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Dacryolithiasis diagnosis and treatment: a 25-year experience using nasal endoscopy

Abstract

Background Dacryolith-induced epiphora is caused by a chronic obstruction of the nasolacrimal duct whose aetiology is often specified peroperatively. Dacryocystorhinostomy (DCR) has been often regarded as the gold standard to treat dacryolithiasis. Hasner’s valve (HV) incision is a technique to evacuate lithiasis through its physiological track. The purpose of this study was to describe clinical and radiological findings associated with presence of dacryoliths in patients who underwent surgery and to assess the efficacy of these two procedures.

Methods This study was a comparative interventional multicentric retrospective study including patients referred for an epiphora. The primary endpoint was to determine clinical and endoscopic findings associated with dacryoliths. The secondary endpoints were to evaluate the performance of CT dacryocystography (CT-DG) in the diagnosis of dacryoliths and the success rate of the surgical treatment 6 months postoperatively.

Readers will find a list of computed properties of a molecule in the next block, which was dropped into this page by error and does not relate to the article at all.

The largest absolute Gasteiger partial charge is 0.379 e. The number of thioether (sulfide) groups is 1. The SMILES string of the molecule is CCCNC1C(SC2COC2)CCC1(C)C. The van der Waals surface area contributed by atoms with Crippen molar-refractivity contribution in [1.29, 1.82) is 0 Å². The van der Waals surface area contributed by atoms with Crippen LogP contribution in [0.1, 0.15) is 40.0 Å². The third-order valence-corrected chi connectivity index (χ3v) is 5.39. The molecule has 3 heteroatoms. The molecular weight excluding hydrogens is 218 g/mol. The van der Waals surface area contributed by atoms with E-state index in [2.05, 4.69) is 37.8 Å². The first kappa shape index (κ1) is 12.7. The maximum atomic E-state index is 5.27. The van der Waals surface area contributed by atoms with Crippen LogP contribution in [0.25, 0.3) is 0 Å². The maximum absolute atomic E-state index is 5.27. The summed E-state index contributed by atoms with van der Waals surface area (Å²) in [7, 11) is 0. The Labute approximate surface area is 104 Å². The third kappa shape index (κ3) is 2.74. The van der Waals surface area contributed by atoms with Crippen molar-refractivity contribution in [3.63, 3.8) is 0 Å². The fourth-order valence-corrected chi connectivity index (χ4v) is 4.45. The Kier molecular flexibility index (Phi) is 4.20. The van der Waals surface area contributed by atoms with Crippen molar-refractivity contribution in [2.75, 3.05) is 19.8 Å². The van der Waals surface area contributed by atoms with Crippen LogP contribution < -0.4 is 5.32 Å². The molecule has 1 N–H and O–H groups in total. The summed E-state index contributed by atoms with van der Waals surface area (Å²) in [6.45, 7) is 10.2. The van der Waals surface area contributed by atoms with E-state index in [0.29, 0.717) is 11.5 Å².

Results 4677 nasolacrimal ducts (NLDs) (78.0% female, mean age 59.2) were included in the study. 3913 underwent DCR, and 764 underwent HV incision. 291 out of 4677 NLDs (6.2%) were found to have dacryoliths. Presence of mucocele associated to a permeable lacrimal system (OR 8.17 (95% 4.62 to 14.44), p<0.01) was associated with presence of lithiasis peroperatively. Success rates at 6 months were 95.6% for endonasal DCR and 94.6% for incision of HV in dacryolithiasis group (p<0.01). CT-DG had a negative predictive value of 96.3% to detect lithiasis (p<0.01).

Conclusion Strong clinical and endoscopic findings may improve the imputability of dacryoliths in epiphora. Evacuation of dacryolithiasis through its physiological track was first described in this study in adults with similar results to DCR in patients presenting with dacryolithiasis.

  • eye lids
  • lacrimal drainage
  • orbit
  • tears

Data availability statement

All data relevant to the study are included in the article or uploaded as supplementary information. Data are all deidentified; they are available only from Dr Jean Marie Piaton in an Excel form.

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